Frequently Asked Questions about the CPD Requirement

1. Who is required to complete the CPD Requirement?

Lawyers and paralegals in the 100% fee-paying category are required to fulfill the CPD Requirement. Lawyers and paralegals who are in other fee categories are also required to fulfill the CPD Requirement if they practise law or provide legal services, if they provide legal services on a pro bono basis only, or if they are practising Life Members. 

See Fee Categories for more information.

Effective January 1, 2018, licensees who are subject to the CPD Requirement are required to complete the Equality and Inclusion CPD Requirement. See Frequently Asked Questions about the CPD Equality and Inclusion Requirement for more information about this aspect of the CPD Requirement.

2. What is the CPD Requirement?

Under the Law Society’s CPD Requirement, lawyers and paralegals are required to complete at least 12 CPD Hours every calendar year. These CPD Hours consist of a minimum of 3 Professionalism Hours and up to 9 Substantive Hours.

Between January 1, 2018 and December 31, 2020, lawyers and paralegals are required to complete a total of 3 Professionalism Hours that focus on advancing equality and inclusion in the lawyer and paralegal professions. Each year thereafter, lawyers and paralegals must complete 1 Professionalism Hour that addresses issues of equality and inclusion. These hours count towards the 3 Professionalism Hours required each year. See Frequently Asked Questions about the CPD Equality and Inclusion Requirement for more information about this aspect of the CPD Requirement.

3. Do I have to take accredited programs to fulfill the CPD Requirement?

Only programs and activities for Professionalism Hours (including Equality and Inclusion Professionalism Hours) must be accredited by the Law Society. Substantive Hours do not have to be accredited and may address substantive or procedural law topics and/or related skills.

See CPD Accreditation Process for more information.

4. Where can lawyers and paralegals find accredited programs that have Professionalism Hours?

Accredited programs containing Professionalism Hours can be identified by the following logos, which will appear on program brochures and materials. 

  Accreditation Logo Accreditation EDI Logo

For information on the use of the logos, please reference the Communication Guidelines for Providers. The Law Society offers a number of accredited professionalism programs at a nominal cost to lawyers and paralegals. Please see CPD Calendar for more information about Law Society's CPD programs.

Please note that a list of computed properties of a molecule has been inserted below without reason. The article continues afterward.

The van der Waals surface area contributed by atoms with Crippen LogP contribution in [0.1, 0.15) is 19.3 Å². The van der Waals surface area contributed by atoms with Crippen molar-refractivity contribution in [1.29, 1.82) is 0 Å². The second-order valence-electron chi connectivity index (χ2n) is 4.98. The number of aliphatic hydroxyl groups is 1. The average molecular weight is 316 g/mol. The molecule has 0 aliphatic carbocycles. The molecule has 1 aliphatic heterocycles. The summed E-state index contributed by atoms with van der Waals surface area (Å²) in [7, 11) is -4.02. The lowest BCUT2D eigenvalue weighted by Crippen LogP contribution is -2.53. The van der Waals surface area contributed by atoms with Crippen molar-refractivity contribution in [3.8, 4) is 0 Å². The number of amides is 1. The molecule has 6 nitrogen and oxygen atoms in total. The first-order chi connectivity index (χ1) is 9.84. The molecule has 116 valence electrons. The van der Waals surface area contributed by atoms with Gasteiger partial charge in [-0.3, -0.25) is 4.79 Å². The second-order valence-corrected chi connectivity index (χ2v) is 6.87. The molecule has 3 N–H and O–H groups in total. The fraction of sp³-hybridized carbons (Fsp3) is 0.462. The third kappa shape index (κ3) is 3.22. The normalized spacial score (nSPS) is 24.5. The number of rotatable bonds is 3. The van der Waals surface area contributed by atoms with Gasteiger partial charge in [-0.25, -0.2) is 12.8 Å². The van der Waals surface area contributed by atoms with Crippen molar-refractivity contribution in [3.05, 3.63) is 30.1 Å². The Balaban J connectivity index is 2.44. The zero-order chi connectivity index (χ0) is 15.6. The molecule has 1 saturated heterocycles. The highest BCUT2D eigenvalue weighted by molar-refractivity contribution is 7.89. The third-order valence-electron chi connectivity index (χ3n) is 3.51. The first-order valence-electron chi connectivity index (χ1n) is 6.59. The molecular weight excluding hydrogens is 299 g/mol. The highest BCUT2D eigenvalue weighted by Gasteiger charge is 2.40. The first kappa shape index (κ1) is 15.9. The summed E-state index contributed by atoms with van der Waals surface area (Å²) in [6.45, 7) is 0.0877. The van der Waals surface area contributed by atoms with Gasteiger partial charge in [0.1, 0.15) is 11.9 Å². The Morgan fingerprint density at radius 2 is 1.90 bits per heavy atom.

5. What is the difference between CPD programs and CPD activities?

CPD programs are formal, instruction-based sessions. They are usually offered by organizations such as education providers, law associations, law firms, government associations and industry groups. CPD activities include a broad range of other, non-program learning methods such as teaching, writing, mentoring and participation in study groups of 2 or more colleagues. See Eligible Educational Activities for more information.

Note that CPD Programs and CPD activities must be accredited by the Law Society if the lawyer or paralegal is seeking to count them as part of their Professionalism Hours. See CPD Accreditation Process for more information. 

6. Are online programs eligible for CPD Hours?

Participation in "interactive" CPD programs and courses such as "real time" on-line courses, streaming video, and live web and/or telephone conferences are eligible if there is an opportunity to ask and/or answer questions with colleagues and/or instructors. Lawyers and paralegals may view previously recorded programs with at least one other colleague to satisfy the interactivity requirement. There is no annual maximum for these methods of viewing programs.

Viewing archived webcasts, video replays, or other recorded program formats without a colleague are eligible educational activities for up to 6 hours per year.

7. Can CPD Hours completed in one calendar year be carried over into the next calendar year?

No, a lawyer or paralegal who completes more than 12 hours of eligible CPD activities in a year is not entitled to carry over the balance into the next year.

8. I made an error when entering my CPD Hours on the Portal. How can I fix it?

Lawyers and paralegals can edit or delete any entry for a professionalism program, substantive program or activity using the self-edit function.

9. What is the requirement for a lawyer or paralegal who returns to practice during the reporting year?

Lawyers and paralegals who resume practising law or providing legal services within the reporting year must complete 1 hour of CPD for each month or partial month of practice or provision of legal services. CPD hours can be completed at any time during the open reporting period. There is no requirement to complete these prorated hours after returning to practice or to the provision of legal services.

10. Will CPD Hours obtained outside of Ontario count toward the CPD Requirement?

Yes, as long as the program or activity is an eligible educational activity for the CPD Requirement. See Eligible Educational Activities.

11. Is teaching an eligible activity?

Yes, teaching is eligible to a maximum of 6 hours per year. Actual teaching time will be multiplied by a factor of 3 to reflect preparation time. For example, 30 minutes of teaching will be equal to 1 hour and 30 minutes of CPD. The teaching content must be law-related and within the CPD definition. There is no limitation on the type of audience. If the same content is taught more than once in a calendar year, CPD credit is only available for the first delivery of that content. Teaching is an eligible activity only if it is undertaken on a volunteer or part-time teaching basis. Teaching as part of full-time or regular employment will not be eligible.

Chairing a program may be eligible, provided the chair does more than introduce speakers. The Chair must act as a facilitator of the program for it to be eligible.